Hedge fund delay threatens hydropower projectsThe government’s inability to establish hedge fund, an insurance-like mechanism to cover the exchange rate risk, is affecting the progress of hydropower projects backed by foreign debt.
The government’s inability to establish hedge fund, an insurance-like mechanism to cover the exchange rate risk, is affecting the progress of hydropower projects backed by foreign debt.
The lack of hedge fund is mainly affecting 216MW Upper Trishuli-1 Hydroelectric Project pushing back its construction date.
Almost a year ago, the NEA signed a PPA with Nepal Water and Energy Development Company (NWEDC) to develop the Upper Trishuli-1. As per the PPA, the power utility has to make payment in US dollars for the portion of the investment made with foreign loans.
In order to mitigate exchange rate risks while making payment in US dollars, the developer and the NEA agreed to hedge the investment. In the absence of hedging service in Nepal, the project developer is unable to raise funds for the scheme.
“If the government fails to introduce the hedging service on time, we might have to abandon the project as we are finding it difficult to find lenders for the project,” said a NWEDC source.
The hedge fund Nepal government plans is a kind of insurance to cover additional liability investors or the government may face due exchange rate fluctuations.
While introducing guidelines for dollar-denominated Power Purchase Agreement (PPA), the government included the caveat of insuring the foreign debt portion of the investment against exchange rate risks.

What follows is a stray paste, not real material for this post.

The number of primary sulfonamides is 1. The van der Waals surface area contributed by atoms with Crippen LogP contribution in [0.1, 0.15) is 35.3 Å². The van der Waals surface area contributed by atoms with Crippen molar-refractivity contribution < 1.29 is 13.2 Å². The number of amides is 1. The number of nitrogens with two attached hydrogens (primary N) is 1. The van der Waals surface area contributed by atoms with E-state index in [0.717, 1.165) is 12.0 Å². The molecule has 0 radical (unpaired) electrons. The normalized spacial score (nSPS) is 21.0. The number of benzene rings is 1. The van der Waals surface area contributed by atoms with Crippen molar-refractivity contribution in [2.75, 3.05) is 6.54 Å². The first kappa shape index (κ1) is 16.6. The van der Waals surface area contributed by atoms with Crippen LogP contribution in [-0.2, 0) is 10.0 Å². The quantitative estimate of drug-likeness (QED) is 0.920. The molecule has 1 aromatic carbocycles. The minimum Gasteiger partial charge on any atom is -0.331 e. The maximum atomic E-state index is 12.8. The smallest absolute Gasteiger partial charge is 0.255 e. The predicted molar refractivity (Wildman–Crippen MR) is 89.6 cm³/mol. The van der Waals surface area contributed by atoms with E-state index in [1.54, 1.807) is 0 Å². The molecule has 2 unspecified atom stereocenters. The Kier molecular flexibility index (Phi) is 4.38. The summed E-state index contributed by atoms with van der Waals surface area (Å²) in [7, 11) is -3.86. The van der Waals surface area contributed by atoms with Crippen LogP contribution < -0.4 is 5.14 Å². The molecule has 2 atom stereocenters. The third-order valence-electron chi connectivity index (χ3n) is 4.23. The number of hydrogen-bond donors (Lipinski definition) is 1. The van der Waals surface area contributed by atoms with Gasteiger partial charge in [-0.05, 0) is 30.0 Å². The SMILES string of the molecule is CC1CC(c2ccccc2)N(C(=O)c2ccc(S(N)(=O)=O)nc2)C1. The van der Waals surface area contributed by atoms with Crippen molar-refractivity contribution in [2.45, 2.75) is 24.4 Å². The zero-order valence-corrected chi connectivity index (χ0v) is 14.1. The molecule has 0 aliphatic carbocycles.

As per the same guideline, the government, the project developer and Nepal Electricity Authority, the sole off-taker of electricity in the country are required to allocate a certain amount of money to pay the premium. However, the guideline is not clear about the amount each party must contribute. This has confused many.
Due to this confusion, the government has not been able to set up the hedge fund although almost a year has gone by since the guidelines came into effect.
Nepal Rastra Bank (NRB), the central monetary authority the government assigned to prepare the terms to establish the fund, has already submitted its draft to the Finance Ministry. The ministry is unable to introduce the mechanism because the stakeholders that include the NEA and the project developers disagreed at a meeting called by the ministry.
The NRB mechanism requires the developer to contribute 50 percent of the premium. The developers opposed this saying this would significantly increase project cost.
A Finance Ministry official said it might take several months to set up the hedge fund.
Finance Ministry Joint Secretary Uday Raj Sapkota said, “The hedge fund is a complicated mechanism. It would take some time to establish it.”